We all attended the EasyCare trimming and gluing demo put on by Kevin Myers and Rusty Toth.  They did a fantastic job of explaining things in an understandable manner.  These guys really work in synergy together and have their system down to a science.  My horse Eagle got to be the demo horse.  The clinic for me personally turned out to be quite a lesson and eye opener.  Eagle wears a 0.5 all the way around - or so I thought.  

I have had some issues with Eagle turning up a bit sore in his left front in the heel bulb area, especially if we were in wintery, wet conditions.  Being that Eagle is rough on his boots, I have always gone with the thought that the more I had to cram his boots on, the better they'd fit.  Rusty pre-sized him before gluing and yes, 0.5 were his closest fit, except on his left front.  His heel was not setting in correctly and was likely why he was becoming tender on occasion.  I'd only ever done fit checks with Gloves, so had completely missed that.  A bit of humble pie for me, but that's how lessons are learned and we move on.  He really needed a size 1 on that hoof and the fit looked great.   The rest of Eagle's boots were glued on beautifully and the clinic was enjoyed by all.  I think everybody came away from it with at least one piece of new information or a gift.  A fun drawing was held and some great EasyCare products were given as prizes.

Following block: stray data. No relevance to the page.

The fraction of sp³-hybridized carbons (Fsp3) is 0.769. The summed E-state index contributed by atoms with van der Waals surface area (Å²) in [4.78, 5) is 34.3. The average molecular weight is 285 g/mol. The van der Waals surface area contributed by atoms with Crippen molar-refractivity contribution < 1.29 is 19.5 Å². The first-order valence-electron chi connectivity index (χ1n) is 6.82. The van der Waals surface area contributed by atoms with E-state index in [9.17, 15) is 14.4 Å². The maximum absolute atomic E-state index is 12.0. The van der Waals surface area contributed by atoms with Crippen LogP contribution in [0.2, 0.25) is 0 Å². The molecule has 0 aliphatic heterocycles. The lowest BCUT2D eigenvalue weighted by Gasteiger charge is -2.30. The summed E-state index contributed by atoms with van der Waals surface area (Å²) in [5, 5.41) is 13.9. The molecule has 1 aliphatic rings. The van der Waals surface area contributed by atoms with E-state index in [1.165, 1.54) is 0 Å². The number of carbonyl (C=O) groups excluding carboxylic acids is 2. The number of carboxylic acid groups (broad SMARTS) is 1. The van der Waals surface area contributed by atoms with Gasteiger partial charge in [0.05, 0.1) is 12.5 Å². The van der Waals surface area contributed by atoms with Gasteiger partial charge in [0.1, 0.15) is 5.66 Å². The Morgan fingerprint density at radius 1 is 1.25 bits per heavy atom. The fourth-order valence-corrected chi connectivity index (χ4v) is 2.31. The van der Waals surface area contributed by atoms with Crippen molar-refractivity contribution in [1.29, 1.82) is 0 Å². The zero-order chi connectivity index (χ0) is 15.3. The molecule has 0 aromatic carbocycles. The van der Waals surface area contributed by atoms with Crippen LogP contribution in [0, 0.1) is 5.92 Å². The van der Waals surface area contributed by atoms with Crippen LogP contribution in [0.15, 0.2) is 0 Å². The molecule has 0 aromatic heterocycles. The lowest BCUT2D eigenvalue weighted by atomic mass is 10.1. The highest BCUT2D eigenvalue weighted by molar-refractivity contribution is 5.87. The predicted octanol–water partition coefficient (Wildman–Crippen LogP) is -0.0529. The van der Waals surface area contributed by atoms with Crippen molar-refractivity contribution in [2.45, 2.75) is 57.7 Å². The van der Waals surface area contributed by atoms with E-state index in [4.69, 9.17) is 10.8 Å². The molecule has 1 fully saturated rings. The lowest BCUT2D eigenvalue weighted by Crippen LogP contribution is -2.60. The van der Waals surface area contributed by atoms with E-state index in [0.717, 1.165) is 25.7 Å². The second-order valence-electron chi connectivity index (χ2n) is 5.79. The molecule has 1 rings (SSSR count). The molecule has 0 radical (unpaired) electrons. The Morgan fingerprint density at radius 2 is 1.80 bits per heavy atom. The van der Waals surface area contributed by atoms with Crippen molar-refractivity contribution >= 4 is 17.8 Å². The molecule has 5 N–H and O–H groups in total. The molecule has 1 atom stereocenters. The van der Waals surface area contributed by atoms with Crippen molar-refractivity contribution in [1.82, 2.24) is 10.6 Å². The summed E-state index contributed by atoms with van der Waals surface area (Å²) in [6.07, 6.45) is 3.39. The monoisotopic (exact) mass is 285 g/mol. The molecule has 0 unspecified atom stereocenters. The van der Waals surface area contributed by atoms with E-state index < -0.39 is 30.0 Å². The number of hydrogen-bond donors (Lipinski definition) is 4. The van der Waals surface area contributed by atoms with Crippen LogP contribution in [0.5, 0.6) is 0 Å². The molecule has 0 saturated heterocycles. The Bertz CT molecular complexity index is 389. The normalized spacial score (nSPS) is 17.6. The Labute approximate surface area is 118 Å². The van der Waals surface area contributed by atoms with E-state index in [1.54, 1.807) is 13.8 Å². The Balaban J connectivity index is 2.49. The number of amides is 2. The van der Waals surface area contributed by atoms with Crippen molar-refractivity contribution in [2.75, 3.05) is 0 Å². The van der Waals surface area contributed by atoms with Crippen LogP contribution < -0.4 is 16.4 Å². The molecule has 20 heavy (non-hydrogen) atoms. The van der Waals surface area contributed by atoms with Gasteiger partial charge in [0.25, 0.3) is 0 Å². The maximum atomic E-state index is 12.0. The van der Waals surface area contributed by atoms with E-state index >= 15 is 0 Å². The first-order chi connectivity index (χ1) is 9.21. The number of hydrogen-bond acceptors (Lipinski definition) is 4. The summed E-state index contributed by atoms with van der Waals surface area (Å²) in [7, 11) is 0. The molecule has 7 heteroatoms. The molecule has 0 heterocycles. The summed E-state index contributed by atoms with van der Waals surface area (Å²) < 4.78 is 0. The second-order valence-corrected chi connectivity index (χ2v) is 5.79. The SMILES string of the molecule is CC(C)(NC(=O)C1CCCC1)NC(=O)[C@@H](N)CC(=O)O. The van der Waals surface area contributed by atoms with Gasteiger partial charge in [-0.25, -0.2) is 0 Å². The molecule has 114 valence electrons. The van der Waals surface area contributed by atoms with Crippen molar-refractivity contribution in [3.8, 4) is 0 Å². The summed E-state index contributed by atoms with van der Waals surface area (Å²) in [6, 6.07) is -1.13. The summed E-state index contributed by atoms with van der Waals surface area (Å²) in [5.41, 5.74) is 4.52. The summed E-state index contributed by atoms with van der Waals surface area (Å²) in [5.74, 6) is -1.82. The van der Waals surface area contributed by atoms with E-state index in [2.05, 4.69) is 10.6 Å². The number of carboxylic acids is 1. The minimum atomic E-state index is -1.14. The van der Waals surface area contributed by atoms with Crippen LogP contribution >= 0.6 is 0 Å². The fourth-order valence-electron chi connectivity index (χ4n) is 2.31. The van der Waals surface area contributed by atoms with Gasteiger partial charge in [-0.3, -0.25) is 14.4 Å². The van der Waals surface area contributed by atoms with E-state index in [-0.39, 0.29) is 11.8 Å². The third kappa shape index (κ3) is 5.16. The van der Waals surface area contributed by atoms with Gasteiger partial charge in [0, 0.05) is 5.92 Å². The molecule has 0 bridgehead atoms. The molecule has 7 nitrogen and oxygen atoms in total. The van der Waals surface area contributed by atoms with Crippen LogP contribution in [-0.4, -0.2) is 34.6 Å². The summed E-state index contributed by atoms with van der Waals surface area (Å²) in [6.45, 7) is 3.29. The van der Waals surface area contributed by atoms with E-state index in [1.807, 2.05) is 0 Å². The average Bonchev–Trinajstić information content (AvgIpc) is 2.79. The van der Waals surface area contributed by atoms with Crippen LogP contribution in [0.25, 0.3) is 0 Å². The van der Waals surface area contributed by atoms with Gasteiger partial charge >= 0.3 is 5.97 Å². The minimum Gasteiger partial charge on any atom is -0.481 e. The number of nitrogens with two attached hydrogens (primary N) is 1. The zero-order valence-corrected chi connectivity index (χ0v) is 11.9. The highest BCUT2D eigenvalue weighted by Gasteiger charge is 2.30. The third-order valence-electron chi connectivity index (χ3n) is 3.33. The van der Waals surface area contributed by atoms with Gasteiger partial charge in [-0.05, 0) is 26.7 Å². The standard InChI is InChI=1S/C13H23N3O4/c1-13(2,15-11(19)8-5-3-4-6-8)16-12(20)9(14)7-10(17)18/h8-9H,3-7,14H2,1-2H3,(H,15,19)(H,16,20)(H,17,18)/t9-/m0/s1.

Size 1 - a pretty good fit.  Cramming is not always better.

Eagle being an excellent, patient demo horse (I really like this pic too).